Roosevelt Papers

Prime Minister Churchill to President Roosevelt

top secret

My Dear Friend, The office of Chief Commissioner of the Allied Control Commission, formerly held by General MacFarlane, is vacant. This is a British appointment. In order to have more political knowledge and experience in this post, so full of economic and political issues and so important for the welfare of the Italian people, I propose to appoint Mr. Harold Macmillan.1 The Supreme Allied Commander is ex officio President of the Allied Control Commission. He would in practice delegate his functions to Mr. Macmillan.

I propose to leave Mr. Macmillan his present duties as British Resident Minister at A.F.H.Q., and British Political Adviser to the Supreme Allied Commander. This is a simplification and reduction of British Staff.

It is proposed also that the day to day management of the Control Commission, apart from general political guidance (Macmillan), should be in the hands of the Deputy Chief Commissioner of the Commission, the United States representative, Mr. Stone, in whom we have great confidence. He would, if necessary, have a Lieutenant-General under him to assist in the administration and in carrying out effectively the policy. This would widen his scope and power.

I hope that these arrangements will be agreeable to you, as I should not like to make an appointment, even where it falls to me to do so, [Page 418] that does not work into the scheme of our close Anglo-American cooperation.2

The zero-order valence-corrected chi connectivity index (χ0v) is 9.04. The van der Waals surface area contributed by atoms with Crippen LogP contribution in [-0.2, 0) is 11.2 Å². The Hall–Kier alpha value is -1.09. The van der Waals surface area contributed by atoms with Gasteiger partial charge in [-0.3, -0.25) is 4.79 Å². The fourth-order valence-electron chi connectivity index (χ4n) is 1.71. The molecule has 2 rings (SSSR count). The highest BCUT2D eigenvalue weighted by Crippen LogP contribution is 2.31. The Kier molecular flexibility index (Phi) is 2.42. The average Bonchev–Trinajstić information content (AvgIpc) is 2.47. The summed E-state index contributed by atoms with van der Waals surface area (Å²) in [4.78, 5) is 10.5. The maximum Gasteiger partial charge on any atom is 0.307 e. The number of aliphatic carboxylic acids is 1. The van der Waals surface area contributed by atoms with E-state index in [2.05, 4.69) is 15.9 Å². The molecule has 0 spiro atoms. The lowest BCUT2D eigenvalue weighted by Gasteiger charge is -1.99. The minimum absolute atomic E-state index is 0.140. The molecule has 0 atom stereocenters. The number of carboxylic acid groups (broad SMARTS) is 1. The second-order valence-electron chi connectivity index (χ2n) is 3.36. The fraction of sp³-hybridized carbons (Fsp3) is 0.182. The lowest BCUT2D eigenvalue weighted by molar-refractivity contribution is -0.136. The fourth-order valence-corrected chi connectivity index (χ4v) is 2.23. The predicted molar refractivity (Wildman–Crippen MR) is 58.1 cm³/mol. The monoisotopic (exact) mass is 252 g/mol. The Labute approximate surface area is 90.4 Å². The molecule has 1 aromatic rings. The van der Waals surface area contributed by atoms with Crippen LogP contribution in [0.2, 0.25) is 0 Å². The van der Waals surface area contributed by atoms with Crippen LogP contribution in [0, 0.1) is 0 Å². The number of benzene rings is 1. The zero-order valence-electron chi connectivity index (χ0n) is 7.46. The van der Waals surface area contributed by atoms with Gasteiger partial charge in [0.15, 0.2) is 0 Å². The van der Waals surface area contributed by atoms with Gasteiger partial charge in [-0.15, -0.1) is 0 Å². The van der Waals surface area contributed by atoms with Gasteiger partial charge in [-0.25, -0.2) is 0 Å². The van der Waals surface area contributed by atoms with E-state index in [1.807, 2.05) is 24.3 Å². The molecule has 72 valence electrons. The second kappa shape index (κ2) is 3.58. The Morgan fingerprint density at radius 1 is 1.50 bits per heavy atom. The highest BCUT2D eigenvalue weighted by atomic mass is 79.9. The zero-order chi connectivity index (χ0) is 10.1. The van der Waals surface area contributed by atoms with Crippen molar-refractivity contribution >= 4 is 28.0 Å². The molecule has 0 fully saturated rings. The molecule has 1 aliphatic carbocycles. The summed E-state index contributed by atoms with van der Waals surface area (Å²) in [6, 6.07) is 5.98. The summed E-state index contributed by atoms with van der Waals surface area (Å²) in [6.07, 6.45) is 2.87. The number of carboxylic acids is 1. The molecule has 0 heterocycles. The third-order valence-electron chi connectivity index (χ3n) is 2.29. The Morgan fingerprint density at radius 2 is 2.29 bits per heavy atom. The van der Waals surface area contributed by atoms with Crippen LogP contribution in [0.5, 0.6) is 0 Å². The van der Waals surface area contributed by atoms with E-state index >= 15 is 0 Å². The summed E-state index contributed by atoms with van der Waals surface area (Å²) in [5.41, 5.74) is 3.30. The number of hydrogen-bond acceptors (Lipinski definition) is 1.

I should like to discuss with Anthony3 a suggestion that came up yesterday, namely, that Mayor La Guardia should pay a visit to Italy as your representative, and that while there he should be invited to attend the meetings of the Allied Control Commission.4 Thus he would have a chance to see that the machinery was working in the manner most beneficial to the Italians. I have a series of other proposals helpful to the Italians, on which I hope we shall be in full agreement. I would run through these with you, perhaps to-morrow, when Anthony will be here.

It is urgent to appoint Macmillan, because the post of Chief Commissioner has been vacant for two months, and I am becoming blameworthy in the matter, especially if any food shortage or needless unemployment should arise.

Yours always,

W[inston S. Churchill]
  1. Cf. Churchill’s letter to Roosevelt dated September 12, 1944, ante, p. 42.
  2. No reply by Roosevelt has been found, but a telegram from Churchill to the President dated October 22, 1944, referred to the agreement reached at Quebec that Macmillan would be appointed Acting President of the Allied Commission (see telegram No. 339 to Kirk at Home, October 27, 1944; 740.00119 Control (Italy)/9-2944). The fact that Roosevelt and Churchill had agreed on the Macmillan appointment was released to the press on November 10, 1944. See Department of State Bulletin, vol. xi, November 12, 1944, p. 583.
  3. Eden.
  4. The suggested La Guardia mission had also been mentioned earlier, as it is referred to in a letter from Churchill to Roosevelt, at Quebec, dated September 12, 1944. See ante, p. 42.